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Getting Started with Xataface


Web Lite is a simple framework for developing data-driven web applications in PHP and MySQL. This tutorial will show you how to get a dataface powered web application running in under 20 minutes.


Use sessions and delegate classes to define permissions at the record and field level.

Xataface 0.6 adds a new,  fine-grained permissions model and support for user authentication using your own database tables.  This section includes a brief overview of the permissions framework and a small example of how you might use permissions in the FacultyOfWidgetry application.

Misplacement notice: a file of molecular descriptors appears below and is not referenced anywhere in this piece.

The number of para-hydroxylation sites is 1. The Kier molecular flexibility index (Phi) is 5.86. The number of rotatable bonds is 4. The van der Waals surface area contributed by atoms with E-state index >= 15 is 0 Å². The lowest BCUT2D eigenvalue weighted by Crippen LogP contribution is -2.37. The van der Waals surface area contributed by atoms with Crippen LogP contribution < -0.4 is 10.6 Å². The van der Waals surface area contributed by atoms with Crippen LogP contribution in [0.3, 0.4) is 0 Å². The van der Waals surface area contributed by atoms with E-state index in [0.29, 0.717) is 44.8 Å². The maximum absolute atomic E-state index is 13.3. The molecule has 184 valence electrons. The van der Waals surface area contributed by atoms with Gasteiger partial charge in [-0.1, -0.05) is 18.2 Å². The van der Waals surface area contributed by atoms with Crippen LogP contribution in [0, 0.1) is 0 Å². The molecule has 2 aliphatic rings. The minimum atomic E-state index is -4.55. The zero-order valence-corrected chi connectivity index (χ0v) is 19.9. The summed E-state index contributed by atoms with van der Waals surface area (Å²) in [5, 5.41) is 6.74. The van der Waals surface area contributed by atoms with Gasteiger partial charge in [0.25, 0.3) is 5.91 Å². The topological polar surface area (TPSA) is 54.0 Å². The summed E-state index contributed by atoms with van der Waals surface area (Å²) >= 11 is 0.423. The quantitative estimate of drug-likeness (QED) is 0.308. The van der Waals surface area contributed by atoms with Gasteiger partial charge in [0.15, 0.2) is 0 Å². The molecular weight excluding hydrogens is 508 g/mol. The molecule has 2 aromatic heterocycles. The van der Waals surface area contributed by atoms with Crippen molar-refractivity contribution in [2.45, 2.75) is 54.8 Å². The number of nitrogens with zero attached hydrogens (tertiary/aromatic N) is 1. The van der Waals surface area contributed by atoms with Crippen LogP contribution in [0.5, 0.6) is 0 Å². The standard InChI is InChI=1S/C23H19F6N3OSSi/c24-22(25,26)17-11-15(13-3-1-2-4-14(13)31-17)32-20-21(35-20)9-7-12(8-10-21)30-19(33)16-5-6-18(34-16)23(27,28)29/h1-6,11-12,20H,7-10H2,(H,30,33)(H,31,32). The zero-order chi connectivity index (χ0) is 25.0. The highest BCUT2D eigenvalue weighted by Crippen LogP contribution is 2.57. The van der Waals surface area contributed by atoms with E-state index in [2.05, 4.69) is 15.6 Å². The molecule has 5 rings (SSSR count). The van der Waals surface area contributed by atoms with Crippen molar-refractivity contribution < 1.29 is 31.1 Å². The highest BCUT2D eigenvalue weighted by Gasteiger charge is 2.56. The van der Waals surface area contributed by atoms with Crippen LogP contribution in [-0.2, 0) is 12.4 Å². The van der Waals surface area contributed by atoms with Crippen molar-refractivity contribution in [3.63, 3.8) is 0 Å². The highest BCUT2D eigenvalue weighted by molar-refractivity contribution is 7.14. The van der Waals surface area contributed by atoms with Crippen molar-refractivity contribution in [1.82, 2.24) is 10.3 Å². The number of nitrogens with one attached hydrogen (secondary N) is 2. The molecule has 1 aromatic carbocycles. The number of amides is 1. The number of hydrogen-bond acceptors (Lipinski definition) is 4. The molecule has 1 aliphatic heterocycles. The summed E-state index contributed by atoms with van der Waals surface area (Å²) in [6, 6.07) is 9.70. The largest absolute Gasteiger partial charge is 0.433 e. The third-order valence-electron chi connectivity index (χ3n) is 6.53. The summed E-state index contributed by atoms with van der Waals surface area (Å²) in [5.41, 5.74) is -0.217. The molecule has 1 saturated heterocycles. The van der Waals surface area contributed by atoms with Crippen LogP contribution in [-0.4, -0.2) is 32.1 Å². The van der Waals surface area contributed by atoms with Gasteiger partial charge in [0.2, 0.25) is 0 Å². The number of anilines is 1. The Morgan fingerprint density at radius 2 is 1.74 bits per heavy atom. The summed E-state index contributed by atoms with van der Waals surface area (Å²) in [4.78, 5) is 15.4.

Roles and Permissions


Before we jump into an example it is important to understand a couple of definitions and concepts about Xataface's permissions model.  Every possible action in Xataface has an associated permission to indicate whether the current user has permission to perform the action.  Some examples of permissions include:

  • view - The user has permission to view the content of the page for a particular record or table.
  • edit - The user has permission to edit a record.
  • delete - The user has permission to delete a record.
  • add new related record - The user has permission to add a new record to a relationship.
  • ... more ...

Before allowing the user to perform an action, Xataface checks the permissions to see if the user has the appropriate permissions.  You can override the default permissions by defining a method called 'getPermissions()' in your delegate classes (more on that below).